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Agrozzi faces climatic challenges with resilience, projecting a promising season in agricultural production.

Last winter brought relief from the drought experienced in the country thanks to increased precipitation in the central-southern zone of Chile.

Pasta Movil from Empresas Carozzi S.A.

Despite this, two consecutive storms in July and August presented significant challenges for crops and agricultural infrastructure, affecting vast areas of cultivation and irrigation systems, but more regrettably, impacting farmers, neighbors, and rural communities. As is tradition at Carozzi when facing natural disasters, we were there to support many affected individuals with our essential products.

Looking at the glass half full… from Agrozzi, we can say that the season continues its course with optimism, thanks to the collaborative initiatives, technologies, and innovation we are pushing forward, supported by our commitment to efficiency and the quality of the final product.

In line with this, this year we expect to process 750,000 tons of raw material across all varieties of fruits and vegetables, all thanks to the work of farmers and their determination to ensure a supply chain of the highest quality and efficiency.

With this, I would like to emphasize the importance of resilience and innovation in the agricultural field, as well as the need to constantly adapt to changing climate conditions.

Trends and Challenges in Tomato Production for the 2024 Season.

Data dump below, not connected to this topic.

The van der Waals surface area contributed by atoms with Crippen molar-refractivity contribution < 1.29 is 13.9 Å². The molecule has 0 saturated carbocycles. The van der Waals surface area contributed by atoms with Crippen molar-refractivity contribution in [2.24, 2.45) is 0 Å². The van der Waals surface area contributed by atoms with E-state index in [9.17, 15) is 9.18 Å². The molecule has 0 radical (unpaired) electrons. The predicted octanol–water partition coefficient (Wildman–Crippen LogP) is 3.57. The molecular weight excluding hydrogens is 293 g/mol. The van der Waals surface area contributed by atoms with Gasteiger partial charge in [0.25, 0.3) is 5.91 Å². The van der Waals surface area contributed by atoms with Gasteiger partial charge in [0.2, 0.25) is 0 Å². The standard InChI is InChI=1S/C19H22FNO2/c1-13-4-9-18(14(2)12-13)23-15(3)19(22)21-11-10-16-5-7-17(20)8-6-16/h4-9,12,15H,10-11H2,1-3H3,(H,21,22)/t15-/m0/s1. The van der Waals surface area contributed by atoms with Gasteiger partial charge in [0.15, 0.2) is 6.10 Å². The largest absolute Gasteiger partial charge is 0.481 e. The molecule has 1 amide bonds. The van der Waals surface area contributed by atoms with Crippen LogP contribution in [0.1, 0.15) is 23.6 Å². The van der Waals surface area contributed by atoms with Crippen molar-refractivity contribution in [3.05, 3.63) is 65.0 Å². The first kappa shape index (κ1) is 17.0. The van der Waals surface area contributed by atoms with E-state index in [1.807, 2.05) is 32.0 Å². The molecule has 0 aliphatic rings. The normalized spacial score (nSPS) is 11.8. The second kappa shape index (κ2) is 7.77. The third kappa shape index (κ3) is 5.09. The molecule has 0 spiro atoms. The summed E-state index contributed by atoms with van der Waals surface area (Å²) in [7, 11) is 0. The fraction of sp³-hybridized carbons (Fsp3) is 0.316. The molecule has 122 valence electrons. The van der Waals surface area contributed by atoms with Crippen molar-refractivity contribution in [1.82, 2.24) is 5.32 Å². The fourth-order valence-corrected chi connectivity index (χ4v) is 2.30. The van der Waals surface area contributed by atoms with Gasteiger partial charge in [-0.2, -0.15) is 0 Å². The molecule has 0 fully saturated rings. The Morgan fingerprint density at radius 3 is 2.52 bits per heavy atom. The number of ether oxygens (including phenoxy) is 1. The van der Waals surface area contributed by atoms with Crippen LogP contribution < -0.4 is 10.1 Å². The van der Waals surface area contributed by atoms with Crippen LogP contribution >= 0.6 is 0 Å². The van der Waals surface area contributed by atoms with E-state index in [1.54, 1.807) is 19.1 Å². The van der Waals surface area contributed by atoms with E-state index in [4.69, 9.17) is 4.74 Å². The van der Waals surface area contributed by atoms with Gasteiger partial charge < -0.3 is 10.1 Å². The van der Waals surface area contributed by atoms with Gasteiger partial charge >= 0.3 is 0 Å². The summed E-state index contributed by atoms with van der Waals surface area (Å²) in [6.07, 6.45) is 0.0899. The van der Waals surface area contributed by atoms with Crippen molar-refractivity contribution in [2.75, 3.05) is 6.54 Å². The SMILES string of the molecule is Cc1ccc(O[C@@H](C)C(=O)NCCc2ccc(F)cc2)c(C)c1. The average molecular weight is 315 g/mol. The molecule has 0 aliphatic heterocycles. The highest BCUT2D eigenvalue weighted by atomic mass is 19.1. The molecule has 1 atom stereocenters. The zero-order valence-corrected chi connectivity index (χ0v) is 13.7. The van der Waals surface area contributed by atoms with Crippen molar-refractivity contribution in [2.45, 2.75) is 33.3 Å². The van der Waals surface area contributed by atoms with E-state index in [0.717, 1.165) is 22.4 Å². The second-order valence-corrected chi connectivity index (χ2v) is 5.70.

At the beginning of the season, we are at full capacity in our Teno facility, receiving high-quality tomatoes from all our farmers, despite starting with a few days’ delay due to late spring rains. We expect to receive a total of 475,000 tons of raw material by the end of the season, a challenging goal but one that is being worked on with the support of 183 farmers who have committed 5000 hectares for tomato cultivation.

Perspectives on Mediterranean Fruit Production

Mediterranean fruit crops have been affected by challenging weather conditions as well, resulting in uneven flowering, smaller fruit calibers, and production delays, which could lead to lower agricultural yields.

For apples, one of our main crops in terms of volume, there was a 15-day delay compared to previous years, but we estimate that the season will continue until the end of June. Additionally, a total volume of 240,000 tons of apples is expected, to be allocated between purees and juices according to market demand.

As for pears, we have similar forecasts; their season starts later than that of apples, so we will provide numbers as the season progresses.

Regarding peaches, despite lower yields compared to previous seasons and a two-week delay in the start of the harvest, we have managed to reach our production target, ensuring product availability for our regular customers and the general market.

In addition to these crops, the pepper harvest is expected to be ready by the end of April, as well as areas dedicated to pumpkin cultivation. On the other hand, the onion harvest concluded at the end of January, marking a milestone in the season.

Regarding other crops such as apricots and plums, 1,000 and 2,000 tons have been contracted respectively. These crops complement the agricultural diversity of the region, contributing to the local economy and forming part of our varied product mix.

Carlos Calderón Rosales, Operations Manager at Agrozzi

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